What is the correspondence between UARTx and device nodes

Jetson TX2 L4T version:
cat /etc/nv_tegra_release
# R32 (release), REVISION: 4.3, GCID: 21589087, BOARD: t186ref, EABI: aarch64, DATE: Fri Jun 26 04:34:27 UTC 2020

Question 1:
In the /dev directory, there are so many serial device nodes like ttyGS0, ttySx, ttyTCU0, and ttyTHSx. I now know the debugging serial port UART0 (H12, G12) used by ttyS0. ttyTHS2 corresponds to UART1 (D9, D10) on J17. The other device nodes correspond to those serial ports. What does it work for?

Question 2:
Our customized hardware uses UART7 (D5, D8), which device node this serial port corresponds to, or what needs to be modified to generate a new device node.

hello qulei159,

Jetson TX2 bring five UARTs out to the main connector,
please access Jetson TX2 Series OEM Product Design Guide, and check chapter [13.3 UART] for more details.

hello qulei159,

please also check discussion thread, Topic 153941,
it shows an example of mappings for serial ports of ttyTHS*, and UART*

Just as general information, the naming depends on the driver, plus possibly udev. Typically a USB based serial UART from FTDI (the most “out in the wild” UART) has a name like “/dev/ttyUSB#”. Jetsons usually have two drivers to pick from for their serial UARTs which are integrated: The one with a naming convention of “/dev/ttyS#” is the traditional Linux driver, whereas the naming convention with “/dev/ttyTHS#” uses NVIDIA’s driver…on the same UART.

So ttyS0 and ttyTHS0 are typically the same UART, but accessed by different drivers for the same hardware. Don’t use both at once.

UARTs from third parties will have their own naming convention based on chipset, e.g., like what I mentioned for the ttyUSB# names. The driver does this since device special files are not actually files…they are an interface to a driver pretending to be a file.

Hot plug devices tend to also sometimes be renamed by “udev”. udev can read rules as hot plug devices connect, and rename them or set up preferences. Just as a contrived example, look at device special files on your desktop PC at “/dev/input”. This would be for human interface devices (HID class in USB), e.g., keyboards, mice. Notice there are subdirectories “/dev/by-id” and “/dev/by-path”. Within those subdirectories the same device gets symbolic links pointing to the original device name. This is udev triggering rules to add multiple names using alternate naming conventions. Sometimes udev will actually rename a device completely, but adding alternate names is a good example of what udev rules can do.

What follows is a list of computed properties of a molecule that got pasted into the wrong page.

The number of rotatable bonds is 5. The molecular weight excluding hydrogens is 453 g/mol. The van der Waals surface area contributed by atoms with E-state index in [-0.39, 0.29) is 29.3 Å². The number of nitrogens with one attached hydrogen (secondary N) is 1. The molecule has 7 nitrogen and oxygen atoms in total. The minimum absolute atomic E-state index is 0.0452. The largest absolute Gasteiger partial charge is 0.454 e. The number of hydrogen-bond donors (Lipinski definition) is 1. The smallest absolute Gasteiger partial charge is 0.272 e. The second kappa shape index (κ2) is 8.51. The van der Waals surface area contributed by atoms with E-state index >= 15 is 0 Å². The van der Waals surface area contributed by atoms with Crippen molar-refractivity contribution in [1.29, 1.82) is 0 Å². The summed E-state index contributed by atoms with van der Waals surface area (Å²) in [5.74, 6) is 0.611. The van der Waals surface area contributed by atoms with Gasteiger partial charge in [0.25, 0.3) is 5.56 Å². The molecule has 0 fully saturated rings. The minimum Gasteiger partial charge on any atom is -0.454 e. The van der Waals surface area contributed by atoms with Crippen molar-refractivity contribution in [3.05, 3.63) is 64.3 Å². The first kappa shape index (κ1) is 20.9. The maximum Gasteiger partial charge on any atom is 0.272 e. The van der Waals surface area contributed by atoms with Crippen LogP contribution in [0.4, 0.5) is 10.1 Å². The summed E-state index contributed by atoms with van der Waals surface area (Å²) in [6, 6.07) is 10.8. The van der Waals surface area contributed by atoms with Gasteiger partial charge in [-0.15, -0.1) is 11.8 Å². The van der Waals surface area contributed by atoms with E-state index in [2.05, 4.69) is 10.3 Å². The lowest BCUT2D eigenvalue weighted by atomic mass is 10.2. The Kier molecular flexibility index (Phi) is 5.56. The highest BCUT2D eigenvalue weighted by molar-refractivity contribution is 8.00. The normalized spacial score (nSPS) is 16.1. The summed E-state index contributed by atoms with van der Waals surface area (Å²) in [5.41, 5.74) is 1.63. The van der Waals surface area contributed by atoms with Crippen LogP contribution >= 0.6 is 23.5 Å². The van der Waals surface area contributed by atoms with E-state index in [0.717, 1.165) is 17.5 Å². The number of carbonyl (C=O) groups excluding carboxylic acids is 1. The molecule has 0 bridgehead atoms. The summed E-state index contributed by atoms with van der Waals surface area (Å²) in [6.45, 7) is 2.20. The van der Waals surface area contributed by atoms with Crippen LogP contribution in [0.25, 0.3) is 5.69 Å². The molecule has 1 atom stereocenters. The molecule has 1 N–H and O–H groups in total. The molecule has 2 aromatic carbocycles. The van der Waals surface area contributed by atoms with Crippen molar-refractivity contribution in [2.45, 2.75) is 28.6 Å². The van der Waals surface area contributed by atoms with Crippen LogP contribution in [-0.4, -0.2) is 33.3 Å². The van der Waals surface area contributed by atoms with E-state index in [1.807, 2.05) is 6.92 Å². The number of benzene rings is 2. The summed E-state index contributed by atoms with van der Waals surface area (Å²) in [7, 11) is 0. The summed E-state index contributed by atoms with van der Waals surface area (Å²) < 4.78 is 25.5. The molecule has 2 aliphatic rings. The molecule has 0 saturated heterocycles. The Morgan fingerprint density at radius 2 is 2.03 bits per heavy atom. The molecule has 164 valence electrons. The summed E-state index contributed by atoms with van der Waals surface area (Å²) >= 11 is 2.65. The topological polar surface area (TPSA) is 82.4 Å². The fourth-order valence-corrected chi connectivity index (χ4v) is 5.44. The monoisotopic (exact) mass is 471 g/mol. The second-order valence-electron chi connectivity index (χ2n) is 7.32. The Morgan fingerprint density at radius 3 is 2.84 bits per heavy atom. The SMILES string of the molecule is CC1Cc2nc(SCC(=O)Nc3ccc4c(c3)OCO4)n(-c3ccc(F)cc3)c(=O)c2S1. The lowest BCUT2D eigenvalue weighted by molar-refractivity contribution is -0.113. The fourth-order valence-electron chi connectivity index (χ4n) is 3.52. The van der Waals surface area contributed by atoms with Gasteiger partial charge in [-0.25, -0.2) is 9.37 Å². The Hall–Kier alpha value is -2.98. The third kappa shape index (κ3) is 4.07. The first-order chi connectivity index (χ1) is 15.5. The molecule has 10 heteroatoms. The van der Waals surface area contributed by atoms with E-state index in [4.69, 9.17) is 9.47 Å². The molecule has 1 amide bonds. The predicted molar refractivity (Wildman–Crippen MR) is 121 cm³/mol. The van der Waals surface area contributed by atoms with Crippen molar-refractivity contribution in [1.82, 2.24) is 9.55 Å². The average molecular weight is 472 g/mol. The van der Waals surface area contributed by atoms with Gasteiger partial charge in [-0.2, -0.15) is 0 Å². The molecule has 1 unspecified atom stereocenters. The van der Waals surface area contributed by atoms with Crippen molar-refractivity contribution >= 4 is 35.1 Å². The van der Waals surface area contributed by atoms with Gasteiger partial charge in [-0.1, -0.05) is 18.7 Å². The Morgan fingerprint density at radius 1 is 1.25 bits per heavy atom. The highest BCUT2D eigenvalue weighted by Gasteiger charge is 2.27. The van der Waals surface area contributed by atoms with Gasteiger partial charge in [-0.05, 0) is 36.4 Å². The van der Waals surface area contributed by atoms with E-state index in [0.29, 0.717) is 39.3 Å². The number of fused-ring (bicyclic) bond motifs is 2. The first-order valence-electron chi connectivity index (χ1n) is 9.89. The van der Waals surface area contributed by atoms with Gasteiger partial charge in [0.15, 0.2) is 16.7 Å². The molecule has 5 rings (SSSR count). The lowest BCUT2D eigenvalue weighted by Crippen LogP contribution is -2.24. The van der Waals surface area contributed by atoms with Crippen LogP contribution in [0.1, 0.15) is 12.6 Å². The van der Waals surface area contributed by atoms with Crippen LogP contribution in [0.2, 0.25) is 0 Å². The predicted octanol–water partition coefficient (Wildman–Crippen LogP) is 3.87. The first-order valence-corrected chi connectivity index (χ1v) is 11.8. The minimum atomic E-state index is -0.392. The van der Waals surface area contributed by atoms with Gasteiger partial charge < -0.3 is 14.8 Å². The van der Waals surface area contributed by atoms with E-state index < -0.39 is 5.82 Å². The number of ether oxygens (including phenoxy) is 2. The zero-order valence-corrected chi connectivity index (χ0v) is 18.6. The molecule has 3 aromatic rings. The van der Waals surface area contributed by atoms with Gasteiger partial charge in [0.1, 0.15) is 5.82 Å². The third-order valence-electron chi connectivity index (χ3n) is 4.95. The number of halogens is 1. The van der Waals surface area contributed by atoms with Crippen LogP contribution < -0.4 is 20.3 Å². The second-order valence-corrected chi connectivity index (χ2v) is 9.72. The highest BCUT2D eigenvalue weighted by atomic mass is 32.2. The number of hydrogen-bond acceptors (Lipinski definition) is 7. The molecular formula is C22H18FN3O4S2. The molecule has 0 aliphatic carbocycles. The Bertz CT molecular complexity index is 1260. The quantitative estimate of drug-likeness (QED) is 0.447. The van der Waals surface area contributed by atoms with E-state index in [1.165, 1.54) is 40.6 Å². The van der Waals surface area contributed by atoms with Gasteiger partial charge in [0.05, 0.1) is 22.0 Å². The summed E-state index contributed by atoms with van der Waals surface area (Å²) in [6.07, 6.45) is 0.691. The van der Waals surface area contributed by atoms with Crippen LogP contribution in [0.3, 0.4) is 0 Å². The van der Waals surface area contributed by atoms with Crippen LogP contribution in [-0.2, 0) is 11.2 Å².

I added the following code to the device tree:
serial@c290000 {
compatible = “nvidia,tegra186-hsuart”;
dma-names = “tx”;
status = “okay”;
Recompile the device tree and replace it. UART7 (D5, D8) is enabled, and it can be seen that the ttyTHS6 device node is generated through the dmesg information.
Through the serial port tool test, it is found that ttyTHS6 sends data normally and cannot receive data. The serial port tool always echoes the data sent to ttyTHS6.
When tx2 is started, this serial port has debugging information output, and then you can input commands (and echo function). After the linux kernel is started, the serial port is enabled according to the device tree configuration. At this time, is the echo function of the startup phase inherited?
I need to use this serial port as a communication serial port. How can I disable the echo function?

hello qulei159,

please also check developer guide, Disable Console over UART.

UART-7 is used for BPMP debugging by default, you may also modify the BPMP dts.
please check discussion thread, Topic 54572 for the steps of enabling UART-7 as see-also.

Just a reminder: Don’t forget DMA on both tx and rx, e.g.:
dma-names = "rx", "tx";